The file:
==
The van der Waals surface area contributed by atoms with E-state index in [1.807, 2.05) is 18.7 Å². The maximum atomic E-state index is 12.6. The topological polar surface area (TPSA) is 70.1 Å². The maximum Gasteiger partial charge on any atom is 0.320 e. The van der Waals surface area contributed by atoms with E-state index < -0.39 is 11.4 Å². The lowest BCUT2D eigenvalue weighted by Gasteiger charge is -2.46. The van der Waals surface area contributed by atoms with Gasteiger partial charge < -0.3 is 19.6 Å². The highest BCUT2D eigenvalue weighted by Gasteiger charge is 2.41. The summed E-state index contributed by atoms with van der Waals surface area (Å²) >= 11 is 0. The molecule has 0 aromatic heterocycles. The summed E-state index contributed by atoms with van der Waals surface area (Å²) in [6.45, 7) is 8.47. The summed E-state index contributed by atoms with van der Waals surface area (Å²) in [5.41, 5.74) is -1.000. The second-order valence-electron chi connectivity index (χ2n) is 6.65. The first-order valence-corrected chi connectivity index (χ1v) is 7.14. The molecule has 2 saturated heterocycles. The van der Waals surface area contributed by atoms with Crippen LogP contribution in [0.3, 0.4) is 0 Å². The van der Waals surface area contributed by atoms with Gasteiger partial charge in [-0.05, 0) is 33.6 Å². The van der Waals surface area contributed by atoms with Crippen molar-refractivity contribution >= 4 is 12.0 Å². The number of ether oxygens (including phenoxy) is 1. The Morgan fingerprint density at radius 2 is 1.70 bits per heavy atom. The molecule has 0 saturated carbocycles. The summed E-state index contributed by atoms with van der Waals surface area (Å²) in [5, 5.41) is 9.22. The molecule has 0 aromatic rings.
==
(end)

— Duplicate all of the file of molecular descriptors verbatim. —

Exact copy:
The van der Waals surface area contributed by atoms with E-state index in [1.807, 2.05) is 18.7 Å². The maximum atomic E-state index is 12.6. The topological polar surface area (TPSA) is 70.1 Å². The maximum Gasteiger partial charge on any atom is 0.320 e. The van der Waals surface area contributed by atoms with E-state index < -0.39 is 11.4 Å². The lowest BCUT2D eigenvalue weighted by Gasteiger charge is -2.46. The van der Waals surface area contributed by atoms with Gasteiger partial charge < -0.3 is 19.6 Å². The highest BCUT2D eigenvalue weighted by Gasteiger charge is 2.41. The summed E-state index contributed by atoms with van der Waals surface area (Å²) >= 11 is 0. The molecule has 0 aromatic heterocycles. The summed E-state index contributed by atoms with van der Waals surface area (Å²) in [6.45, 7) is 8.47. The summed E-state index contributed by atoms with van der Waals surface area (Å²) in [5.41, 5.74) is -1.000. The second-order valence-electron chi connectivity index (χ2n) is 6.65. The first-order valence-corrected chi connectivity index (χ1v) is 7.14. The molecule has 2 saturated heterocycles. The van der Waals surface area contributed by atoms with Crippen LogP contribution in [0.3, 0.4) is 0 Å². The van der Waals surface area contributed by atoms with Gasteiger partial charge in [-0.05, 0) is 33.6 Å². The van der Waals surface area contributed by atoms with Crippen molar-refractivity contribution >= 4 is 12.0 Å². The number of ether oxygens (including phenoxy) is 1. The Morgan fingerprint density at radius 2 is 1.70 bits per heavy atom. The molecule has 0 saturated carbocycles. The summed E-state index contributed by atoms with van der Waals surface area (Å²) in [5, 5.41) is 9.22. The molecule has 0 aromatic rings.